Some manufacturers have also created self-tapping wood screws with specific features tailored to specialized uses. For example, this author knows of two companies who produce screws with two different pitches, allowing them to draw a pair of members tightly together as long as the change of pitch is located right in the interface between the two members. One company has developed screws with a progressively changing pitch, allowing it to tightly draw together multiple members without the need to ensure a proper interface placement.
Companies have also developed screws with an additional threaded part under the head. The thread under the head has the same pitch as the regular thread—this ensures a certain amount of spacing between two elements without compressing insulation, for example, in between. Instead of transferring the load from one element to the other relying on the material between them, the loads are transferred through the screw shaft.
There is another product that technically is not a screw, but rather a tight-fitting dowel able to drill through the wood and up to three steel plates. It has a short-threaded part under the head to secure the dowel from falling out.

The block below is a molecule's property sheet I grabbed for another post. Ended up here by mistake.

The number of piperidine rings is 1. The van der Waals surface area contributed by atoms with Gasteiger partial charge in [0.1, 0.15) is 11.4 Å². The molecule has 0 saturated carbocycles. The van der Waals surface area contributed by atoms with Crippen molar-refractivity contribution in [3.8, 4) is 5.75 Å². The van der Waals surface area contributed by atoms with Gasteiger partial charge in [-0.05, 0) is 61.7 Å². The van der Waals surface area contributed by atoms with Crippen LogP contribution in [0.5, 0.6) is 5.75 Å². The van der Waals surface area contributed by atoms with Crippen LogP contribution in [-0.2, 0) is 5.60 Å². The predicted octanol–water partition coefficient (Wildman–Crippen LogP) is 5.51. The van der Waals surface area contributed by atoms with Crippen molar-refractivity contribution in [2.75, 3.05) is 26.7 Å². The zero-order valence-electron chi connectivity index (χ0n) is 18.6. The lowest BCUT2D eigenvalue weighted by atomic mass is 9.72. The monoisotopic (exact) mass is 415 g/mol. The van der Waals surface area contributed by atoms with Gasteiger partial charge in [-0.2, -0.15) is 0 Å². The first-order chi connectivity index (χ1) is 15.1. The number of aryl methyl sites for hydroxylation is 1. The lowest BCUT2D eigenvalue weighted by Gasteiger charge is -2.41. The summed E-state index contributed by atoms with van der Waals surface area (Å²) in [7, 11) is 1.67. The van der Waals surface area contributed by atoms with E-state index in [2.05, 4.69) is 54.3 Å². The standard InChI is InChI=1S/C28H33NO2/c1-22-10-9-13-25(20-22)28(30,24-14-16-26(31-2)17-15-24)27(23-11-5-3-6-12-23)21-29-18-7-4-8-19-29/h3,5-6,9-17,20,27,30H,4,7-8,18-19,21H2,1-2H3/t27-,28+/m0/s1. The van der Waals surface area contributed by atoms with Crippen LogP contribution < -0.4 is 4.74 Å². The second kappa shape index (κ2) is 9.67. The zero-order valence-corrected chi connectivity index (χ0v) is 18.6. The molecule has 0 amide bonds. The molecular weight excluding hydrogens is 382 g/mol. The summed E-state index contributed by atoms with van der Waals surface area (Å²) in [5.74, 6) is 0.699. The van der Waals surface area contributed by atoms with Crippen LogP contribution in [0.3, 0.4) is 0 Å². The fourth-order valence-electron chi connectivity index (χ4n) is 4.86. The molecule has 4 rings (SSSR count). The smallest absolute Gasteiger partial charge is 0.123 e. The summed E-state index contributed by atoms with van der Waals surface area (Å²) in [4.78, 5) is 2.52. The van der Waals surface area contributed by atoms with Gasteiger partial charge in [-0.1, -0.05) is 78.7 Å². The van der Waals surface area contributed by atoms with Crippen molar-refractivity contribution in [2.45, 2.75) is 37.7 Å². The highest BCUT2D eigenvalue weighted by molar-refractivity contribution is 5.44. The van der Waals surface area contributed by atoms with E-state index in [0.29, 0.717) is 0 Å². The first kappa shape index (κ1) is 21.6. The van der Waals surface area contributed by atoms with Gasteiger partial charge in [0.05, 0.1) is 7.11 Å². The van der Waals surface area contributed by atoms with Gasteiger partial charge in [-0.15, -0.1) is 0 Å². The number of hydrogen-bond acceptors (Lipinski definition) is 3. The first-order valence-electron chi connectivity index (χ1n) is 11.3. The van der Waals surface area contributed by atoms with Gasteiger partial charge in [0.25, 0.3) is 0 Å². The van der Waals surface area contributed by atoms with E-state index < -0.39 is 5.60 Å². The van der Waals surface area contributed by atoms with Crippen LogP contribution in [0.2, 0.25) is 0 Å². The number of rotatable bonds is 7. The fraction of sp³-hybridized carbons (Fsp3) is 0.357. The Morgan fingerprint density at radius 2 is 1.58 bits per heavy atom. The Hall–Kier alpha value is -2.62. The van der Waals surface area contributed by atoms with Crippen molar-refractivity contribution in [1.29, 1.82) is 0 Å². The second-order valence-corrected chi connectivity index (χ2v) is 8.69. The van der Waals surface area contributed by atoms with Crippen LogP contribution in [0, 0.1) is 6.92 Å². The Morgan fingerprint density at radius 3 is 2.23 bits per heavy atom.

Manufacturers have also engineered various methods for shear transfer between wood and concrete in wood-concrete composites. In some cases, the screw has a distance marker to ensure it is driven to the correct depth before the concrete is poured; in other examples, a placeholder is cast into the concrete allowing for precast elements. Onsite, screws are later installed through the placeholders, ensuring proper shear transfer between the concrete and wood.
There is even a screw that has threads for both concrete and wood. When installing sill plates, a hole can be drilled through the wood into the concrete, and then the screw driven to connect the two. The benefit is the perfect alignment of the hole in wood and concrete as they are drilled in-situ at the same time.
When it comes to the length of self-tapping wood screws, some manufacturers offer 1-m (3.3-ft) and 1.4-m (4.6-ft) models. These long screws can be used in part as replacements for glued in threaded rods in moment connections, but it is recommended a small pilot hole be pre-drilled to set the installation angle and to reduce the friction and drive-in torque.
Timber moment connections can also be achieved using common connectors augmented with the STS as reinforcements to increase capacity. There are also steel plates that, together with their screws, can be used in a system to create a timber moment connection.